The TWU case is an example of one of the ways in which some of these principles can sometimes conflict with each other. For years now, the Canadian Association of University Teachers (Canada’s national union of faculty unions) has warned that TWU’s covenant violates TWU scholars’ academic freedom. The SCC decision centred not on academic freedom (which isn’t mentioned once in the full ruling) but on equitable access and social responsibility, but also, crucially, on the duties of accrediting law societies. In this case, these principles held the day over institutional autonomy (TWU’s right to decide what kind of university it is) and religious freedom.

Some time over the next couple of weeks, I’ll tell you about how the academic freedom course is going, and in that context I’ll have more to say about the various principles that are fundamental to universities. I am on this blog primarily interested in the principle of academic freedom, but I think it is clear that it is one of several really important principles, that none of these principles trumps the others, and that we need a way forward when two or more of these principles are in tension with each other.

A grey stone building with a green, copper roof. The building is monumental and symmetrical, with a wing on either side of the main building. A Canadian flag flies in front of the building. Overhead, the sky is brilliant blue.
The Supreme Court of Canada Building. By D. Gordon E. Robertson [CC BY-SA 3.0 (https://creativecommons.org/licenses/by-sa/3.0) or GFDL (http://www.gnu.org/copyleft/fdl.html)%5D, from Wikimedia Commons
[Edit: A colleague just wrote to me to suggest that I make clearer that the ruling did not centre on what TWU may do in its own curriculum. The decision concerned what law societies may do, not what universities may do.]

Academic Freedom & Course/Program Design

I received a message from an individual who, choosing to remain anonymous, writes:

I teach in a cohort-based university program where ‘academic freedom’ is invoked as a cautionary against providing information and recommendations on what and how to teach in this program. While I take the initiative to communicate with other faculty members who are willing to help me understand what has gone on in the program prior to my entrance into it, I worry that this model of teaching-what-we-want-and-how-we-want-it undermines our ability to help students master the knowledge and abilities that are prized in our fields. While no one would question the value of exposing students to diverse approaches and pedagogies, I worry that the learning exercise for students becomes less about engaging in cohesive program content and activities and more about figuring out what individual faculty members want and then giving it to them. Is upholding the principles of academic freedom in teaching more important than compromising and consensus-building to deliver a consistent program that scaffolds student learning?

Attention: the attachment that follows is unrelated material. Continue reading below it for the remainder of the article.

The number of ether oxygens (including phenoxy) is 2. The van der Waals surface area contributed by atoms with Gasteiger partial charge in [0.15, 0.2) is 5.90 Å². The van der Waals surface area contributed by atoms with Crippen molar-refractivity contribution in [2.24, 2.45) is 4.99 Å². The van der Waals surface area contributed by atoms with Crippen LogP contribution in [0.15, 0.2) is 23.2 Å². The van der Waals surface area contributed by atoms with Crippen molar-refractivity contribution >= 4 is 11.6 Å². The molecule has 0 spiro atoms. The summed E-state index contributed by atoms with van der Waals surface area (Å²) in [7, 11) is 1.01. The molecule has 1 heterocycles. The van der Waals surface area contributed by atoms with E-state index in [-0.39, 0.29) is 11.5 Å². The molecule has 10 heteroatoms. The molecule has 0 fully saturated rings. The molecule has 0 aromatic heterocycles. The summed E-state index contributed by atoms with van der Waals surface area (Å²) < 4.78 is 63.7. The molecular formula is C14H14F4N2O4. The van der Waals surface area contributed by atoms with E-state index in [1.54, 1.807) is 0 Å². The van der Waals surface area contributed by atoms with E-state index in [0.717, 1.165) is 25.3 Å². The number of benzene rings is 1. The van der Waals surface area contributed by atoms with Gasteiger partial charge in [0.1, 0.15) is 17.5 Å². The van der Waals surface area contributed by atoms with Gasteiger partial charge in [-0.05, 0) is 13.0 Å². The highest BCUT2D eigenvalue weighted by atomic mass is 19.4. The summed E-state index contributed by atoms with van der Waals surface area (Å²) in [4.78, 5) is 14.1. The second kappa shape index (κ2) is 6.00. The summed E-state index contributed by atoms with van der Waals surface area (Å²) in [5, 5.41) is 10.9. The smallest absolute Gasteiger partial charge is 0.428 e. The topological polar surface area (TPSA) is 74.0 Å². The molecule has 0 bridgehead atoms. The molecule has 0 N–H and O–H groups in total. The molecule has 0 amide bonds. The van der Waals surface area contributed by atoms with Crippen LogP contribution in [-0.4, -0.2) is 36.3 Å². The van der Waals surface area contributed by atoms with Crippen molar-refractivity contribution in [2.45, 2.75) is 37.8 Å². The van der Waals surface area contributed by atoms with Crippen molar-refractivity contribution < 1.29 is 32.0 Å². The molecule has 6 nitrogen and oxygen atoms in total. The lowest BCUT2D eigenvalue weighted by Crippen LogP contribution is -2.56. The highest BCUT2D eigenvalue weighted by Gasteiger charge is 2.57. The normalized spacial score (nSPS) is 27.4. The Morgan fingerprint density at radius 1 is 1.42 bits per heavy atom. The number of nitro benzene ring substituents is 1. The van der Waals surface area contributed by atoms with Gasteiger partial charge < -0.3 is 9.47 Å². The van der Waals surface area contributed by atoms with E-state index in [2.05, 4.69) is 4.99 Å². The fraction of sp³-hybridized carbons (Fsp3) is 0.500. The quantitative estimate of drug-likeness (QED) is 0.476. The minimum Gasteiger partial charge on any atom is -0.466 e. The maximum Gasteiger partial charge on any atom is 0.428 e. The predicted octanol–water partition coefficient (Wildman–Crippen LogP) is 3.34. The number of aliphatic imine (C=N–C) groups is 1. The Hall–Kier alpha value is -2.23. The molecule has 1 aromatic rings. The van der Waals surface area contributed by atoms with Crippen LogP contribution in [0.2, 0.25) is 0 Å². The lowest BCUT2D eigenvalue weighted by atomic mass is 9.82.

I would be interested in hearing your thoughts on the merits and limitations of the idea of academic freedom as it applies to program design and classroom teaching? When does freedom of academic instruction begin to limit freedom of academic learning for our students?

Ok, so in brief — can universities impose particular content or pedagogical practices on instructors or does that violate the instructors’ academic freedom?

I think that the answer comes down to collegial governance. Since the early days of this blog, I have discussed not only the freedoms that cluster under academic freedom but also the responsibilities that attach to academic freedom. Those responsibilities include, among other things, following accepted disciplinary norms and ethical standards. Those norms and standards are set by and ensured by the community of scholars. In research, that often happens in the peer review process for grant applications and publications. In teaching, it happens via collegial governance, at the departmental, faculty, or university level.